S&P 500 delivers biggest monthly gain since 2015
Wall Street got its mojo back in January after finishing 2018 with its worst December since 1931.
Stocks finished higher Thursday, closing out the month with the best gain for the S&P 500 index since October 2015.
A series of strong corporate earnings helped power the monthlong rally, which followed a dismal December that nearly brought the benchmark index into a bear market, meaning a decline of 20 percent from a recent peak.
Facebook helped drive the market higher on Thursday after reporting solid user metrics. Charter Communications soared after its revenue came in ahead of forecasts. General Electric also climbed. Amazon reported earnings after the close of regular trading that topped Wall Street’s forecasts.
Home builders surged following new data showing sales of new US homes soared in November.
Strong results and outlooks from big US companies seem to be calming some of the fears investors had that a recession might be looming.
‘‘Overall, we’re still encouraged that this earning season is comforting to people,’’ said Ryan Detrick, senior market strategist at LPL Financial.
The S&P 500 index rose 23.05 points, or 0.9 percent, to 2,704.10. It rose 7.9 percent in January. In December, it tumbled 9.2 percent.
The Dow Jones industrial average fell 15.19 points, or 0.1 percent, to 24,999.67. The Nasdaq Composite climbed 98.66 points, or 1.4 percent, to 7,281.74. The Russell 2000 index of smaller companies picked up 12.48 points, or 0.8 percent, to 1,499.42.
Communications, health care, and consumer goods and services stocks powered Thursday’s market gain as investors remained focused on corporate earnings, which have been mixed.
Facebook beat Wall Street’s profit and revenue forecasts, despite an increase in spending on privacy and security. Its user base grew to 2.32 billion, up 9 percent from a year earlier and higher than analysts’ forecasts. The stock gained 10.8 percent.
General Electric reported mixed results for the fourth quarter, but revenue and profit were still higher across most of its segments. The industrial conglomerate has been cutting costs and spinning off units for years in a bid to boost its bottom line. The stock climbed 11.6 percent.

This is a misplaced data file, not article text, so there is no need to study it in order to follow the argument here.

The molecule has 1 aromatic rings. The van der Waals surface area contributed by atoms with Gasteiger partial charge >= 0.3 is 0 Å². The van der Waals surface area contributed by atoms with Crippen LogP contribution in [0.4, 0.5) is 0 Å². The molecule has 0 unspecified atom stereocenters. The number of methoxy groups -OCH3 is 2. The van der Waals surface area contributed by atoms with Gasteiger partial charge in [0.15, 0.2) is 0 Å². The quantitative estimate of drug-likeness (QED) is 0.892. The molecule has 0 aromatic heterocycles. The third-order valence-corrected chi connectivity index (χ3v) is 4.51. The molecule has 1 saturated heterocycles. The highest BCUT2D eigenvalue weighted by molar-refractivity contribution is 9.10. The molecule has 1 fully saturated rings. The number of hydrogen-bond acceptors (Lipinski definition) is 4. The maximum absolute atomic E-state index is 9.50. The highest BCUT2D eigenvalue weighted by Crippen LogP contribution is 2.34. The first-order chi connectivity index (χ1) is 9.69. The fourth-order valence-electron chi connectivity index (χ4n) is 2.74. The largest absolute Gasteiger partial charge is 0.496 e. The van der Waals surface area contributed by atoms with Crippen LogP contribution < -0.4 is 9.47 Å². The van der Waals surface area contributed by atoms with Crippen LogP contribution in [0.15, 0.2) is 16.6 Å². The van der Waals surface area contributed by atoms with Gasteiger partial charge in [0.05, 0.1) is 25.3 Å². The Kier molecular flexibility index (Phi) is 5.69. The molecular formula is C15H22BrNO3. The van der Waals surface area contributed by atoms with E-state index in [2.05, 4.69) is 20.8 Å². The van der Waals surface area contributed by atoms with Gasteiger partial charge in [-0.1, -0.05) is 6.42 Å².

Microsoft fell 1.8 percent after the technology company swung to a profit in its latest quarter, driven by revenue growth at its cloud-computing platform. The results beat forecasts, but the company’s key personal computing segment fell short of estimates.
Home builders climbed on new data showing sales of newly built homes soared in November. The Commerce Department said new home sales jumped 16.9 percent in November from the previous month. Despite the healthy gain, sales remain 7.7 percent below the pace from a year earlier. The report was delayed by the 35-day government shutdown. Meritage Homes led the pack, vaulting 10.1 percent higher.
Concerns over the ongoing US-China trade conflict, uncertainty over the path of interest rates, and signs of a weakening global economy helped knock the market into a steep slump in December. While concerns over trade and a slowing economy remain, corporate earnings have put investors in a buying mood. And this week, the Federal Reserve sent a strong signal to the markets that it is in no hurry to raise interest rates in coming months, another confidence boost for the market.
Trade talks between the United States and China entered a second day Thursday. President Trump voiced optimism before meeting with representatives from China, but noted there would be ‘‘no final deal’’ until he sits down with Chinese President Xi Jinping.
Among the biggest gainers in January were Xerox and Celgene, which climbed 42.8 percent and 38 percent, respectively. General Electric also turned in a big January gain: 34.2 percent.
Boeing notched the biggest January gain in the 30-company Dow, rising 19.6 percent.
US crude oil fell 0.8 percent to settle at $53.79 per barrel in New York. Brent crude, used to price international oils, added 0.4 percent to close at $61.89 in London.
Bond prices rose. The yield on the 10-year Treasury fell to 2.64 percent from 2.69 percent late Wednesday.